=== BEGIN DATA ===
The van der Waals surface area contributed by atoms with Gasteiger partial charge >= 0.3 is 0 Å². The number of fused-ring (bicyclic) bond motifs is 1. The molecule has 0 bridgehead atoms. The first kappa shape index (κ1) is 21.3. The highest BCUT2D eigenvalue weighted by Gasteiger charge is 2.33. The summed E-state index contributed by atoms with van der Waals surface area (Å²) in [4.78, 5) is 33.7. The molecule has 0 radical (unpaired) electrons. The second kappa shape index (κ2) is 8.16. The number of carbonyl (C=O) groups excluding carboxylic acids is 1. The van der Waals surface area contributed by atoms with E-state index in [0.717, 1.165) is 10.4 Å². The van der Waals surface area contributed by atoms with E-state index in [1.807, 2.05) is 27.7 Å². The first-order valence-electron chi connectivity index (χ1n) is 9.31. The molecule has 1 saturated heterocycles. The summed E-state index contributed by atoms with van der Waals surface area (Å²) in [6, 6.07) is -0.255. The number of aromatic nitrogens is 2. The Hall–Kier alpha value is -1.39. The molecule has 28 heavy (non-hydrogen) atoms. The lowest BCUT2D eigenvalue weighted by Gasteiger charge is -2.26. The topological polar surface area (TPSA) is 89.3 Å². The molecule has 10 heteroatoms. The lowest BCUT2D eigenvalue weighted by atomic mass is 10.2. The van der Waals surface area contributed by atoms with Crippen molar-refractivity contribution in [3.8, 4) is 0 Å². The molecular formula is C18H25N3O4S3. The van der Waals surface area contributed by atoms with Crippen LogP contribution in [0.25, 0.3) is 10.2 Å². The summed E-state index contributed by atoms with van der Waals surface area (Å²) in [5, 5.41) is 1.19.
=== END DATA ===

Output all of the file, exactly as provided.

The van der Waals surface area contributed by atoms with Gasteiger partial charge >= 0.3 is 0 Å². The number of fused-ring (bicyclic) bond motifs is 1. The molecule has 0 bridgehead atoms. The first kappa shape index (κ1) is 21.3. The highest BCUT2D eigenvalue weighted by Gasteiger charge is 2.33. The summed E-state index contributed by atoms with van der Waals surface area (Å²) in [4.78, 5) is 33.7. The molecule has 0 radical (unpaired) electrons. The second kappa shape index (κ2) is 8.16. The number of carbonyl (C=O) groups excluding carboxylic acids is 1. The van der Waals surface area contributed by atoms with E-state index in [0.717, 1.165) is 10.4 Å². The van der Waals surface area contributed by atoms with E-state index in [1.807, 2.05) is 27.7 Å². The first-order valence-electron chi connectivity index (χ1n) is 9.31. The molecule has 1 saturated heterocycles. The summed E-state index contributed by atoms with van der Waals surface area (Å²) in [6, 6.07) is -0.255. The number of aromatic nitrogens is 2. The Hall–Kier alpha value is -1.39. The molecule has 28 heavy (non-hydrogen) atoms. The lowest BCUT2D eigenvalue weighted by Gasteiger charge is -2.26. The topological polar surface area (TPSA) is 89.3 Å². The molecule has 10 heteroatoms. The lowest BCUT2D eigenvalue weighted by atomic mass is 10.2. The van der Waals surface area contributed by atoms with Crippen molar-refractivity contribution in [3.8, 4) is 0 Å². The molecular formula is C18H25N3O4S3. The van der Waals surface area contributed by atoms with Crippen LogP contribution in [0.25, 0.3) is 10.2 Å². The summed E-state index contributed by atoms with van der Waals surface area (Å²) in [5, 5.41) is 1.19.